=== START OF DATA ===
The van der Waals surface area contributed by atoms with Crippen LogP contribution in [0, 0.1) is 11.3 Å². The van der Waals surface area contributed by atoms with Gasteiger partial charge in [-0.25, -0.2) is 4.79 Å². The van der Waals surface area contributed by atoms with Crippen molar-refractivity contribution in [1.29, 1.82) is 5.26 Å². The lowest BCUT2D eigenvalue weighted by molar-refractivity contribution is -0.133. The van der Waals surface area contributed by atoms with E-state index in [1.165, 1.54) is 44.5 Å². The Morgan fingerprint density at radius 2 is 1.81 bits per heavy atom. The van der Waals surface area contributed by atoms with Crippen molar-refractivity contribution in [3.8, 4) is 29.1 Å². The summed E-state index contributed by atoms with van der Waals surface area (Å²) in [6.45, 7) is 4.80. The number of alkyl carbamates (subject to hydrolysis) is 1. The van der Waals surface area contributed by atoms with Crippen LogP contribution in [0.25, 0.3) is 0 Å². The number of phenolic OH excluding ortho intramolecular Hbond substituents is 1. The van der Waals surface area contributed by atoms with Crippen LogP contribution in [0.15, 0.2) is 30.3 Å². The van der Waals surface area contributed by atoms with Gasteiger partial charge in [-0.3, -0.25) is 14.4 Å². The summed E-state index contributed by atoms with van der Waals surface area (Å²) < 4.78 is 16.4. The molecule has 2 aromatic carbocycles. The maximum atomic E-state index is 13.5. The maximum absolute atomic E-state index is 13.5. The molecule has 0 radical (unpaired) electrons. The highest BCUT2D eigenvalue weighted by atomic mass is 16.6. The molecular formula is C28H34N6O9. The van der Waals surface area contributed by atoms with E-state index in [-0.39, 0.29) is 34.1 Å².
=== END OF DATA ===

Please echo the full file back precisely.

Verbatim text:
The van der Waals surface area contributed by atoms with Crippen LogP contribution in [0, 0.1) is 11.3 Å². The van der Waals surface area contributed by atoms with Gasteiger partial charge in [-0.25, -0.2) is 4.79 Å². The van der Waals surface area contributed by atoms with Crippen molar-refractivity contribution in [1.29, 1.82) is 5.26 Å². The lowest BCUT2D eigenvalue weighted by molar-refractivity contribution is -0.133. The van der Waals surface area contributed by atoms with E-state index in [1.165, 1.54) is 44.5 Å². The Morgan fingerprint density at radius 2 is 1.81 bits per heavy atom. The van der Waals surface area contributed by atoms with Crippen molar-refractivity contribution in [3.8, 4) is 29.1 Å². The summed E-state index contributed by atoms with van der Waals surface area (Å²) in [6.45, 7) is 4.80. The number of alkyl carbamates (subject to hydrolysis) is 1. The van der Waals surface area contributed by atoms with Crippen LogP contribution in [0.25, 0.3) is 0 Å². The number of phenolic OH excluding ortho intramolecular Hbond substituents is 1. The van der Waals surface area contributed by atoms with Crippen LogP contribution in [0.15, 0.2) is 30.3 Å². The van der Waals surface area contributed by atoms with Gasteiger partial charge in [-0.3, -0.25) is 14.4 Å². The summed E-state index contributed by atoms with van der Waals surface area (Å²) < 4.78 is 16.4. The molecule has 2 aromatic carbocycles. The maximum atomic E-state index is 13.5. The maximum absolute atomic E-state index is 13.5. The molecule has 0 radical (unpaired) electrons. The highest BCUT2D eigenvalue weighted by atomic mass is 16.6. The molecular formula is C28H34N6O9. The van der Waals surface area contributed by atoms with E-state index in [-0.39, 0.29) is 34.1 Å².